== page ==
- Bench by Sacto. Less than a year after gambling on Rudy Gay in a blockbuster trade with Memphis, the Raptors gave up on Rudy Gay and sent him to Sacramento in a deal that seems to have helped both teams, at least for now. What did the Raptors get in return? Well, looking at the box score from their win in Philadelphia last night, the got their entire bench. Four Raptors appeared in the Philly game off the bench: John Salmons, Patrick Patterson, Chuck Hayes and Greivis Vasquez, all received back in the Gay trade.
- Collison? Darren Collison strained his big toe last week in Indiana and has been hurting since. Doc Rivers hinted at holding Collison out of the Chicago game, but he played and played well. He scored 17 points and carried the Clippers for a critical stretch in the third quarter with 10 straight. Does that mean the toe is all better? Will it be problematic on the second night of a back to back? Regardless, it doesn't seem like Collison is holding back -- he wants to play and help the team (and prove his worth) while he has the chance.
- A Green sighting. The Willie Green as Starter experiment that worked so well for Vinny Del Negro in the regular season last year was a miserable failure for Doc Rivers this year when J.J. Redick went down. Green dropped out of sight for a while then, but to begin the fourth quarter in Chicago, there was Green in the back court with Jamal Crawford, while Collison and Redick rested. Willie proceeded to hit two quick buckets to semi-ice the game early in the fourth as he put the Clippers up 18. With Darius Morris nearing the end of his second 10-day contract and therefore not long for this team, Doc seemed to be looking for alternatives, and if Willie can start hitting some shots, he just might be one.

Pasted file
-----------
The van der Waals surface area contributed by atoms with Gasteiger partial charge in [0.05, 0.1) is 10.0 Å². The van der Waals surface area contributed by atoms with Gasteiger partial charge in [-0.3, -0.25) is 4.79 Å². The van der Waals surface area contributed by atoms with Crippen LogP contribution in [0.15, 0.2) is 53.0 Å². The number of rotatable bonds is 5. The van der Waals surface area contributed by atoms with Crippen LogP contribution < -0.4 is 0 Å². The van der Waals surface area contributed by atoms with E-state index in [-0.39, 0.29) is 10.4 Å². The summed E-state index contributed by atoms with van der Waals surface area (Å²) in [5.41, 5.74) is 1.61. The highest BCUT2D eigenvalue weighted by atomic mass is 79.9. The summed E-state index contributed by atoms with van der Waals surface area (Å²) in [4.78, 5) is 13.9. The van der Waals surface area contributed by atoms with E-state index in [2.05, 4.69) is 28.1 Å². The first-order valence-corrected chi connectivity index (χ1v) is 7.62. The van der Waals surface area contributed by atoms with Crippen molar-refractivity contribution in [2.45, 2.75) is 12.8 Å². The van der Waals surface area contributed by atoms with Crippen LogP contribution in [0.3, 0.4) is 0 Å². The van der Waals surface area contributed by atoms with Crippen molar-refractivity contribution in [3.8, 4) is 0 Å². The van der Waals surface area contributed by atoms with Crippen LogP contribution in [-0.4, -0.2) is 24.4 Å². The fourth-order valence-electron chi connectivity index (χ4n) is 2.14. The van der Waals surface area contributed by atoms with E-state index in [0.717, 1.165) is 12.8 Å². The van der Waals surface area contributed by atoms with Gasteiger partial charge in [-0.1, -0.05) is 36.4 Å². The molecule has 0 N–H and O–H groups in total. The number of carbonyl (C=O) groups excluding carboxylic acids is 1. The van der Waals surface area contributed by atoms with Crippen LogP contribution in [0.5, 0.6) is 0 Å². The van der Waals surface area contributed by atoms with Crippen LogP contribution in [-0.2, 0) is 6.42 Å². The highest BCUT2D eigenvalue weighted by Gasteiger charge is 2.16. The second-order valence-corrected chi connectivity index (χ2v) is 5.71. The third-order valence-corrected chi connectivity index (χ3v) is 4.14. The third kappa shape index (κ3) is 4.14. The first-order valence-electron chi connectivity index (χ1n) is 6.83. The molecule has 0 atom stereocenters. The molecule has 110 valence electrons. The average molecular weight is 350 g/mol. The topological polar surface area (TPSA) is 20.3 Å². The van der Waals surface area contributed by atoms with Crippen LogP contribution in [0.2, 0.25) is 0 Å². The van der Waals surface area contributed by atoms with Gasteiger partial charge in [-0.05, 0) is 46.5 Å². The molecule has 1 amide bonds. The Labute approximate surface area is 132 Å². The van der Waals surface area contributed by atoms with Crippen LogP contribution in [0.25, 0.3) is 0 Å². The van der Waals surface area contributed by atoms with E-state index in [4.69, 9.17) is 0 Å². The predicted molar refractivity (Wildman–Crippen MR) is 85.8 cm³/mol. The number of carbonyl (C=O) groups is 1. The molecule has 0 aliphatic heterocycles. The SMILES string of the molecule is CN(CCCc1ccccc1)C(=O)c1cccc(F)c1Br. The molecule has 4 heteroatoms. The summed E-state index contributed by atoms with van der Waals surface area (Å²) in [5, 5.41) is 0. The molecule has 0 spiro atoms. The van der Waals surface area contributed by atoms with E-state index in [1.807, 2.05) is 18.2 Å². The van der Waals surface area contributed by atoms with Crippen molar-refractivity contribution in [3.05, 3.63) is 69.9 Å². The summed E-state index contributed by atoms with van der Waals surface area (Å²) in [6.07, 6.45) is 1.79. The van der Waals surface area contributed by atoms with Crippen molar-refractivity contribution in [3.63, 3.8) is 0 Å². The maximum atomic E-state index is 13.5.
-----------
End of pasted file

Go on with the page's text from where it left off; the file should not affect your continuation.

- Hedo coming on? Man, it's so tempting to overanalyze ever move Hedo Turkoglu makes in his return to the court after almost a year out of the NBA, and that's probably a mistake. Having said that, did he actually look pretty good in Chicago, or was that my imagination? He made a three, he put the ball on the floor and drove to the basket, and he threw an alley oop to DeAndre Jordan to open the fourth quarter that had to be demoralizing to the Bulls (Thibs was still up on the ESPN screen being interviewed about playing better defense as Jordan was shaking the backboard.) Is it possible he's actually going to be useful?
- Home in sight. Not to overlook Milwaukee, but the Bucks are the worst team in the NBA by any reasonable measure. The Clippers have the Raptors tonight and the Bucks on Monday, and then the Grammy trip will be over as they head back to L.A. for a Wednesday meeting with the Wizards. Take care of business north of the border and a 5-2 road trip is in their grasp.
- Back-to-backs. The Clippers are on a tough back-to-back (it's a relatively short flight from Chicago, but they'll have to clear customs, and with the time zone back to the East, they'll tip an hour earlier in Toronto than they did in Chicago). Having said that, the Raps were in Philly last night, so it's close to a wash.